Police have been investigating the deaths of three young children from Gqeberha who allegedly started feeling ill after eating a packet of noodles bought from a local store.
Merely days later, 9-year-old Thato and 13-year-old Keamogetswe Makofane from Mpumalanga were declared dead after being taken to a clinic. They had allegedly eaten two-minute noodles before school.
While it’s unclear whether the deaths of these five children were caused by food poisoning, the South African Human Rights Commission (SAHRC) has warned against spreading false information over the possible contamination of noodles.
According to News24, the Department of Health initiated an urgent investigation into possible food poisoning, while there have been claims on social media that the potential contamination “is the result of tampering with the products by foreign nationals, described as illegal immigrants”, the SAHRC explained.
In a statement, the SAHRC said: “The commission notes that suggestions that the tragic deaths of five children… are the result of revenge by foreign nationals are irresponsible and have no basis in fact.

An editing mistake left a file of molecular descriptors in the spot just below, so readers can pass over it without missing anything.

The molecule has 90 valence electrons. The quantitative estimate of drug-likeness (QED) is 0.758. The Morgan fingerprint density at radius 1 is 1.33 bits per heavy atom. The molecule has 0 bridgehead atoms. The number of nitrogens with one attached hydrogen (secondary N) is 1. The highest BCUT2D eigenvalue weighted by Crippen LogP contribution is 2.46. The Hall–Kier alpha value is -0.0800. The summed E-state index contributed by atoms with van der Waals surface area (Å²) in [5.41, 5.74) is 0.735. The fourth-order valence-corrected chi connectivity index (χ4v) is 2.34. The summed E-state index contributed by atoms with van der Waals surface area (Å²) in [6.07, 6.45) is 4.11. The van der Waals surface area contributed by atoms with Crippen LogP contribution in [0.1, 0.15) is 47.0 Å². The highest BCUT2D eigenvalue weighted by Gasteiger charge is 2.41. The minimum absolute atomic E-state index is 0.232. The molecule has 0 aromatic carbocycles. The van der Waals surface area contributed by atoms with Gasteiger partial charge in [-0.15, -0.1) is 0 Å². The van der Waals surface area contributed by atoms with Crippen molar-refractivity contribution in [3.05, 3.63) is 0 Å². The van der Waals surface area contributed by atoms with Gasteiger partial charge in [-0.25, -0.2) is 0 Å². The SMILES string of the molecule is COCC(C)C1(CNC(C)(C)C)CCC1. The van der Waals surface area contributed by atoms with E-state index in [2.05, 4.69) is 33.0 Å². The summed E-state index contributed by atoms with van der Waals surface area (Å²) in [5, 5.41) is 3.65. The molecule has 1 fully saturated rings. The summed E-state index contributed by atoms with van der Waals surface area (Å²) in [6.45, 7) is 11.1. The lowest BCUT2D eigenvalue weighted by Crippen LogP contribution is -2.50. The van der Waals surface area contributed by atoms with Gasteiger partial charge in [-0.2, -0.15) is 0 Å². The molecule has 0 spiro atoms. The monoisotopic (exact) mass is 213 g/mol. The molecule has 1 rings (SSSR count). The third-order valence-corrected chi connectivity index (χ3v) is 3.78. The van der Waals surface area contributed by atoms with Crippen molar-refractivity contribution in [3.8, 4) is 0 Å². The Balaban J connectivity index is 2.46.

“Until such time as the health authorities confirm the cause of the death… the commission urges communities across the country to remain vigilant against the irresponsible spread of any messages which attempt to link the deaths to any alleged revenge plot.”
In recent news, an online petition to recall instant noodles is in full swing and has garnered over 1 500 signatures so far. The petition was started by Thato Majola on Change.org, and implores the Department of Health to initiate an immediate product recall for the brands involved in these two cases, IOL reports.
“We demand justice for the children who died after allegedly eating noodles,” said Majola.
Meanwhile, the Health Department said that the investigations had been prioritised, and according to EWN, the department’s Murdock Ramathuba said: “The investigation is ongoing. It’s a long process to try to come down to one thing because there are many factors that are involved in cases of food poisoning unless it is laboratory confirmed or other factors that might be involved.”
He said that the noodles were two different brands, EWN adds.